Iron Lady, The

Release date: December 26, 2011
Director: Phyllida Lloyd
Screenplay by: Abi Morgan
Cast: Meryl Streep, Jim Broadbent

I love how timely this movie is — you know, if you consider what Prince William is doing in the Falkland Island, and all the fuzz going on in South America about Argentina and whatnot.

I also love how the last posters for the film play on how dividing the political figure of Margaret Thatcher actually is to the public. So how can you NOT want to watch a movie like this?

The Iron Lady is a non-linear “biographical” film on Margaret Roberts (Alexandra Roach), the daughter of a grocery shop owner with a political knack, who would eventually become Margaret Thatcher (Streep), the first (and only) female Prime Minister of the United Kingdom.

The film begins with her buying milk and not being spotted by anyone in the shop nor on her way back home. There we realize she is struggling with dementia, as she has routine conversations with her deceased husband, Denis (Broadbent).

Making the harsh realization herself, Thatcher revisits key moments in her life.

I really want to say that I loved the movie, but I didn’t. The screenplay and direction of the film were a sad mess. Considering how eventful Thatcher’s life actually was and how richly political that period of time was, The Iron Lady is reduced to a few couple notable flashbacks. The fact that most forum discussion of the film is about Margaret Thatcher — the person — instead of her depiction tells you that the film doesn’t touch upon any important view of Thatcher.

It was so intent on being objective that they failed to engage the audience.

Having said that, the film does have some great moments, especially when we see Thatcher already surrounded by politics as a member of parliament, and eventually as Prime Minister. The film was already quite long, but I feel that the UK’s situation needed a lot more background to get a perspective on why Thatcher made the decisions she made. We saw the riots, the bombing, but they never felt more than just mere mentions of events.

What is astonishing about The Iron Lady, however, is Meryl Streep — or more specifically, the make-up. I spent most of the movie just looking at her, because I just couldn’t believe it was her. It was even more impressive during the aged Thatcher period, where there was not a single hint of Meryl. It reminded me a lot of La Vie en Rose, in more than one aspect.

Overall, I wish The Iron Lady had been tackled with a more conventional treatment. I really feel like the non-linear storyline took away a lot of the focus and a lot of the importance of a historical figure such as Thatcher, reducing her to an old lady remembering her life and what she had to give up to achieve what she did. I guess this way they soften her up enough, but in my view, that’s a problem.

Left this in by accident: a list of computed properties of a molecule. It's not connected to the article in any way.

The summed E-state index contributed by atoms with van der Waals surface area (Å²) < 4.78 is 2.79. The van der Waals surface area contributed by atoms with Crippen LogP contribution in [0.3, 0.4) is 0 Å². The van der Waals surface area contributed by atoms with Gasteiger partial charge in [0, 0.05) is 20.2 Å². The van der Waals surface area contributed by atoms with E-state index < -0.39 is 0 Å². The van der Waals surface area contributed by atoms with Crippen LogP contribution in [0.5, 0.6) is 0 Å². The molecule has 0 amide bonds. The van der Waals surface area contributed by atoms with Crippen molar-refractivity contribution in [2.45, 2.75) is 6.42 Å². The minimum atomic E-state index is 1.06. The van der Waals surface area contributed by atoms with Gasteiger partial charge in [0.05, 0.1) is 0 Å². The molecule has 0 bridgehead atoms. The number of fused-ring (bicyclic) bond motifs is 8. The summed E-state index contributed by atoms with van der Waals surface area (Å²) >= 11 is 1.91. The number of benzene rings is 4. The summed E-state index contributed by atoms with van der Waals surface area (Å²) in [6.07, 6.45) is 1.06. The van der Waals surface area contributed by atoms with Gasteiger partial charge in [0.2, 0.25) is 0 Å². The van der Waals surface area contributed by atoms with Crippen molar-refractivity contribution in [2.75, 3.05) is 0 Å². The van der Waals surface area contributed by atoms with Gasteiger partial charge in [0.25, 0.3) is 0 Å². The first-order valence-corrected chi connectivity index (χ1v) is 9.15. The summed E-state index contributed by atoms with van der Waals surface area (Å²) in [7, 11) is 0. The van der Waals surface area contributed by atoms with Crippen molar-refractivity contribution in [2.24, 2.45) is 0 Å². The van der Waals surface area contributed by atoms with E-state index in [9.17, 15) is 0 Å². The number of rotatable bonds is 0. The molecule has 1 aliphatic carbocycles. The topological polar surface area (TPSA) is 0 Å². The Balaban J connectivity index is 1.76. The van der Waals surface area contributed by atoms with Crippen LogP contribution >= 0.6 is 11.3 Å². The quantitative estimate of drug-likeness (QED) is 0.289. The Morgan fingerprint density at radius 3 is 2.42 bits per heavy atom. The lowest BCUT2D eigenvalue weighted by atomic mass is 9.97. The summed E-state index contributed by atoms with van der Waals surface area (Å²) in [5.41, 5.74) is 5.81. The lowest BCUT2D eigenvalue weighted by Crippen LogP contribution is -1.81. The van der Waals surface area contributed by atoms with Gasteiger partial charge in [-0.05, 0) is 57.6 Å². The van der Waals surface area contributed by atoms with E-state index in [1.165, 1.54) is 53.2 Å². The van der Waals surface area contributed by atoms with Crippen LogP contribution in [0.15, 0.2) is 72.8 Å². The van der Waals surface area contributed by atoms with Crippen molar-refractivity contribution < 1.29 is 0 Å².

Rating: ★★★¼☆ 

amy

YAM Magazine editor, photographer, blogger, translator and part-time web designer. Film junkie, music junkie… and lately series (a.k.a. TV) junkie.

7 Responses

  1. Rodrigo says:

    That poster you used for this review makes me want to watch the film more than the trailers did, lol.

  2. Antoinette Barton says:

    Wow! This review mirrors my thoughts about the movie perfectly. I still think the film, although very messy, should be encouraged to watch. Not for the sake of the storyline but Meryl Streep’s acting was phenomenal! The moments that Streep’s character expressed intense grieve, I was right there with her. Her performance was brilliant and worth watching.

  1. January 6, 2014

    […] If we have to compare this to another film, it could be compared to Black’s previous script for Milk. In contrast to J. Edgar, however, the story between the political man that was Harvey Milk and the man that he was in private seemed to flow without trying. Of course, another big distraction has to be the awful makeup applied on Leonardo DiCaprio to make him resemble Hoover, which pales in comparison to the work done on Meryl on The Iron Lady. […]

  2. January 29, 2016

    […] I found this movie very engaging and with no “bad guy” in sight, you could just immerse yourself in the action-packed yet Christmasy feel of it all. It didn’t hurt that Arthur Christmas had witty lines, poignant moments and it is quietly progressive. How come? Well, no one comments on elves with piercings or gay elves — they are just there and it is normal. Also, it’s funny that Mrs. Santa’s (Staunton) name is Margaret, because Jim Broadbent is going to be married to another Margaret in The Iron Lady. […]

  3. July 28, 2016

    […] The Iron Lady will now open December 30th in New York and Los Angeles, with expanded dates on January 6th and 13th. […]

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